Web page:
Data-Driven Learning (DDL), despite being a feature of corpora and language learning research for some time, has really taken off as a viable methodological approach in the last decade due to innovations in corpus query interfaces, data visualisation, open access and improved internet access.
The theory behind DDL is that students act as “language detectives” (Johns, 1997: 101), discovering facts about the language they are learning by themselves, from authentic examples. Such an approach is expected to support learning, partly because students are motivated to remember what they have worked to find out (Huston, 2008: 170). In addition, because corpus data can reveal previously unnoticed patterns, a student may well notice something that a teacher has overlooked or that no textbook covers. As well as being beneficial in teaching specific items, DDL is hypothesised to improve general skills of using context to deduce meaning, nevertheless limited small-scale research has been conducted to that direction (c.f. Stevens, 1991; Cobb, 1997; Cobb et Horst, 2001) and DDL for young learners is still a relatively unexplored area in the literature.
Having said that, this presentation reports on a one-year study with young EFL learners (12-15 years old) that aimed at investigating the development of their competence in relation to comprehending idioms through corpus-based activities and Data-Driven learning situations.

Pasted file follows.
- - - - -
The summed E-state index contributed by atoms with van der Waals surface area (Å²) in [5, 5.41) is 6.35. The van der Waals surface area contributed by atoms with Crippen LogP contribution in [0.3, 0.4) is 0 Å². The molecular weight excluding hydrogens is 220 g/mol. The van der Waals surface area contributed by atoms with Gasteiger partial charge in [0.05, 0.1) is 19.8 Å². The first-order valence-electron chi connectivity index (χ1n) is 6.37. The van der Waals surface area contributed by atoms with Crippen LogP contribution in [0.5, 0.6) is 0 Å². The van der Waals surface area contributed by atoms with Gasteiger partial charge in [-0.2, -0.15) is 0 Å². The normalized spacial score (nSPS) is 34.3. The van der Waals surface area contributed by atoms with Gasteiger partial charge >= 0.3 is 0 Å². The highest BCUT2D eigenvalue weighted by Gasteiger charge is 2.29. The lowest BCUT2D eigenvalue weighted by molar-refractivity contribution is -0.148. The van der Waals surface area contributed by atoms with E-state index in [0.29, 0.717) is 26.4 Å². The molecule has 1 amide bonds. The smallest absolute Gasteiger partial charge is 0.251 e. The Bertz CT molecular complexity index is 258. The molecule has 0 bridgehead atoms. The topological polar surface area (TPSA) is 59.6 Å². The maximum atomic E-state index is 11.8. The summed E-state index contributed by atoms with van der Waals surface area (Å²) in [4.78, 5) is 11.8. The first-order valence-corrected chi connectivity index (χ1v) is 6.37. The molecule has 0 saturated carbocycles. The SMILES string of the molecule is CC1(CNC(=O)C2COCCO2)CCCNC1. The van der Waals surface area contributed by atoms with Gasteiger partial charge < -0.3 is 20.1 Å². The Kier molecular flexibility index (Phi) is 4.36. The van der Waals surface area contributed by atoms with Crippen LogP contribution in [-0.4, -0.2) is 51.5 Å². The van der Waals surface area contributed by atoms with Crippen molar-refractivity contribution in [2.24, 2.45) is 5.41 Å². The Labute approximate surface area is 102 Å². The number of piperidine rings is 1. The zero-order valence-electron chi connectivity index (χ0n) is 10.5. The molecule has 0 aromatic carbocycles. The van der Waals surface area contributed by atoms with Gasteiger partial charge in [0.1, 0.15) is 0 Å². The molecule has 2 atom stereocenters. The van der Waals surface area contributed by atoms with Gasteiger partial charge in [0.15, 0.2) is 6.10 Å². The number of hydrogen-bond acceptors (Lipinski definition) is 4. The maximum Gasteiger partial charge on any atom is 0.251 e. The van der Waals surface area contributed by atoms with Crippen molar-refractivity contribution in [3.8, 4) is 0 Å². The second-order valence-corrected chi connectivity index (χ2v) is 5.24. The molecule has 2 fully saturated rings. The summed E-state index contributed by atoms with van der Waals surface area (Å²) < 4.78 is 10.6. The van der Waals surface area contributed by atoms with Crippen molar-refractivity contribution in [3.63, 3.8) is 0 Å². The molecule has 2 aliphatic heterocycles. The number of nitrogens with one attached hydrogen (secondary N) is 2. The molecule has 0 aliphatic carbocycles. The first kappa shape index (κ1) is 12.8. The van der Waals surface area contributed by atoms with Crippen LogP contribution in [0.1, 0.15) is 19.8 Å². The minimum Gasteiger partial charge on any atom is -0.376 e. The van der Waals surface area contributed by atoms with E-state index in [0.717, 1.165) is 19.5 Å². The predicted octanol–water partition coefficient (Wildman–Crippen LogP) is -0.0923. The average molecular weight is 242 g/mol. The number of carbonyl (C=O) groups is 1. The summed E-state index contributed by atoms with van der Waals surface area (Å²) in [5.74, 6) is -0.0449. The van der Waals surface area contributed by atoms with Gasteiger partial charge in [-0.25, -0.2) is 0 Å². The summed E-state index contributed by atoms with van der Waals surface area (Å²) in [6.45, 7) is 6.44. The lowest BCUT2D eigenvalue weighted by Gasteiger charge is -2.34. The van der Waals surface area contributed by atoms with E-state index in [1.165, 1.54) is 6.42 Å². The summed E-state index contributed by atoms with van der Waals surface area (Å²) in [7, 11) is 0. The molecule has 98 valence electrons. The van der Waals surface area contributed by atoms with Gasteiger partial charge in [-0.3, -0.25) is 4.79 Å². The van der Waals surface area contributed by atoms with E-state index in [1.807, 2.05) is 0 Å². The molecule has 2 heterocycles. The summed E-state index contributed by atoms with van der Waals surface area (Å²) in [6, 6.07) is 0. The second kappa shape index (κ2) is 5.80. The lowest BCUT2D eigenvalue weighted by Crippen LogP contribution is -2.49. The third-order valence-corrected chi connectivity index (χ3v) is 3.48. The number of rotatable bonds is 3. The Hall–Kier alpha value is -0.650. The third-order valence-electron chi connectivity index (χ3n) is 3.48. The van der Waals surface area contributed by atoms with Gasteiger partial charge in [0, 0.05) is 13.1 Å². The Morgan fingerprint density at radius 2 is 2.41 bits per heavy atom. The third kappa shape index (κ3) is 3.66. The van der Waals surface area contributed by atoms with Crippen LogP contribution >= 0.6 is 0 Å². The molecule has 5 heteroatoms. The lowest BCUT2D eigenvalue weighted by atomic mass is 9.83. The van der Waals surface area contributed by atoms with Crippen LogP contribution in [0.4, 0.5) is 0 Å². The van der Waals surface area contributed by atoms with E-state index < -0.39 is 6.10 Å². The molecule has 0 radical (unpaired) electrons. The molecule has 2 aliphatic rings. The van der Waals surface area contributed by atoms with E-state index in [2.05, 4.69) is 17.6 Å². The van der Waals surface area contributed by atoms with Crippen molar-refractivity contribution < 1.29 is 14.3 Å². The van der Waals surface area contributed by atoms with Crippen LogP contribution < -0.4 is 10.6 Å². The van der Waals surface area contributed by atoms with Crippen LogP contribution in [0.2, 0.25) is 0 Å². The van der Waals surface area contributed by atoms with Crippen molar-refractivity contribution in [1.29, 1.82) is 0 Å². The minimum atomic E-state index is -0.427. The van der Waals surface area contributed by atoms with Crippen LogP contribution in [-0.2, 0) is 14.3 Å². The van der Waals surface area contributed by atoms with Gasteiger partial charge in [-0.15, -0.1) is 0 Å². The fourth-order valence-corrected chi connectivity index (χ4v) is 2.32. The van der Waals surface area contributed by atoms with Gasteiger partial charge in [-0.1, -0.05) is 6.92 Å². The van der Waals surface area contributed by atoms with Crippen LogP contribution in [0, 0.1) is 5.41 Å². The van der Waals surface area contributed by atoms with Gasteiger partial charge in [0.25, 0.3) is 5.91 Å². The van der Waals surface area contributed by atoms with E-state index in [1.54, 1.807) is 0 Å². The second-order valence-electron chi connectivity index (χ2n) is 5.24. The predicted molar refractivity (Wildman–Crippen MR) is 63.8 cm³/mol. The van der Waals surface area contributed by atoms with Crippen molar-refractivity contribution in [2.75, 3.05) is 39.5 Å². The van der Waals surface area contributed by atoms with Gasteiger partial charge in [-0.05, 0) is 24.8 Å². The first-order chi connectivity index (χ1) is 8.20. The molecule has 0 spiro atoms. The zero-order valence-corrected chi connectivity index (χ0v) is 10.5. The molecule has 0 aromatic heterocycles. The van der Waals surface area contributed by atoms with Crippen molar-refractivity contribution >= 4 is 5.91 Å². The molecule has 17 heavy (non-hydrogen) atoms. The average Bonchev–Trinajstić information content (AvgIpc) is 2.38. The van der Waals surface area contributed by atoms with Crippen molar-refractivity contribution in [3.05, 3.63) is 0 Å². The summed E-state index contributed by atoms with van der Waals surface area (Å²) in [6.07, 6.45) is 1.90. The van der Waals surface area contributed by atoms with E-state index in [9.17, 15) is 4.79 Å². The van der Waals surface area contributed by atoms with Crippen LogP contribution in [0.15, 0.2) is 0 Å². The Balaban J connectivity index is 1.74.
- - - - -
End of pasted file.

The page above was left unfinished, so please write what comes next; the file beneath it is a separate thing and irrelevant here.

Despite innovations in presenting idioms to learners (Boers et al., 2007: 48-9), it seems that we are still at an initial stage of understanding their acquisition by non-native speakers and the effect the presence of the former may have on the reading comprehension performance of the latter, especially with connection to their level of language competence.
Bearing such limitations in mind, the present study followed an experimental approach in order to investigate whether young EFL learners ability to process idiomatic expressions could be improved when exposed to authentic examples for written and spoken discourse while setting up situations in which students could answer questions about language themselves by studying corpus data in the form of concordance lines and extended sentences.
A total of 60 young EFL students aged 12 to 15 years old took part in the study. Data analysis of pre- and post-achievement tests showed significant improvement in participants’ overall ability to deduce meaning from context while highly competent learners also started using some idiomatic expressions in their written scripts.
The findings of the study could provide practical guidance to EFL instructors and material developers as regards the beneficial effect data-driven learning through corpus-based activities can have on young EFL learners processing of idioms, especially in relation to those phrases that are not metaphorically transparent in that their literal meaning is not closely related to their figurative one and have no equivalent in learners’ mother tongue.